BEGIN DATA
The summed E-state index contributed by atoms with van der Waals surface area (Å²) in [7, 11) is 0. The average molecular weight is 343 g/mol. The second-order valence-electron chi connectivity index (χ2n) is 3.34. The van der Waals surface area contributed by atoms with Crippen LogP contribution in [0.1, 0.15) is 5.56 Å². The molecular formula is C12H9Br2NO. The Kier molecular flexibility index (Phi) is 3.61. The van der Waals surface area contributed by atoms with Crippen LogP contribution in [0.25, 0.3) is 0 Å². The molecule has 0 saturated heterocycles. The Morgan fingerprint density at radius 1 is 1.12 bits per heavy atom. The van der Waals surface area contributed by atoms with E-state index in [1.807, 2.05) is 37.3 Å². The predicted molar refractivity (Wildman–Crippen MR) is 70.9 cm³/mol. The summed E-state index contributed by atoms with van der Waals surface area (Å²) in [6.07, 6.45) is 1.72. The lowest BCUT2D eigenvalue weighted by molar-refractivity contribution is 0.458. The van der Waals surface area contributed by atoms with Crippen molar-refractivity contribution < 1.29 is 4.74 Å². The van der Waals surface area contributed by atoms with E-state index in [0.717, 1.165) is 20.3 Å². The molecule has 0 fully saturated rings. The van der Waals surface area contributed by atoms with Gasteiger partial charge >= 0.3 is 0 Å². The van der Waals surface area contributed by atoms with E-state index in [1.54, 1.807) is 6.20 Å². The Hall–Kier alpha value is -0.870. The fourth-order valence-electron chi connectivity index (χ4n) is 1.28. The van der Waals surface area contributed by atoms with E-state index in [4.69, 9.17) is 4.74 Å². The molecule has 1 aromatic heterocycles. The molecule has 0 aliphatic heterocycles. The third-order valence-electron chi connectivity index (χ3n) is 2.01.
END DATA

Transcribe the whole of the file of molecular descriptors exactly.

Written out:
The summed E-state index contributed by atoms with van der Waals surface area (Å²) in [7, 11) is 0. The average molecular weight is 343 g/mol. The second-order valence-electron chi connectivity index (χ2n) is 3.34. The van der Waals surface area contributed by atoms with Crippen LogP contribution in [0.1, 0.15) is 5.56 Å². The molecular formula is C12H9Br2NO. The Kier molecular flexibility index (Phi) is 3.61. The van der Waals surface area contributed by atoms with Crippen LogP contribution in [0.25, 0.3) is 0 Å². The molecule has 0 saturated heterocycles. The Morgan fingerprint density at radius 1 is 1.12 bits per heavy atom. The van der Waals surface area contributed by atoms with E-state index in [1.807, 2.05) is 37.3 Å². The predicted molar refractivity (Wildman–Crippen MR) is 70.9 cm³/mol. The summed E-state index contributed by atoms with van der Waals surface area (Å²) in [6.07, 6.45) is 1.72. The lowest BCUT2D eigenvalue weighted by molar-refractivity contribution is 0.458. The van der Waals surface area contributed by atoms with Crippen molar-refractivity contribution < 1.29 is 4.74 Å². The van der Waals surface area contributed by atoms with E-state index in [0.717, 1.165) is 20.3 Å². The molecule has 0 fully saturated rings. The van der Waals surface area contributed by atoms with Gasteiger partial charge >= 0.3 is 0 Å². The van der Waals surface area contributed by atoms with E-state index in [1.54, 1.807) is 6.20 Å². The Hall–Kier alpha value is -0.870. The fourth-order valence-electron chi connectivity index (χ4n) is 1.28. The van der Waals surface area contributed by atoms with E-state index in [4.69, 9.17) is 4.74 Å². The molecule has 1 aromatic heterocycles. The molecule has 0 aliphatic heterocycles. The third-order valence-electron chi connectivity index (χ3n) is 2.01.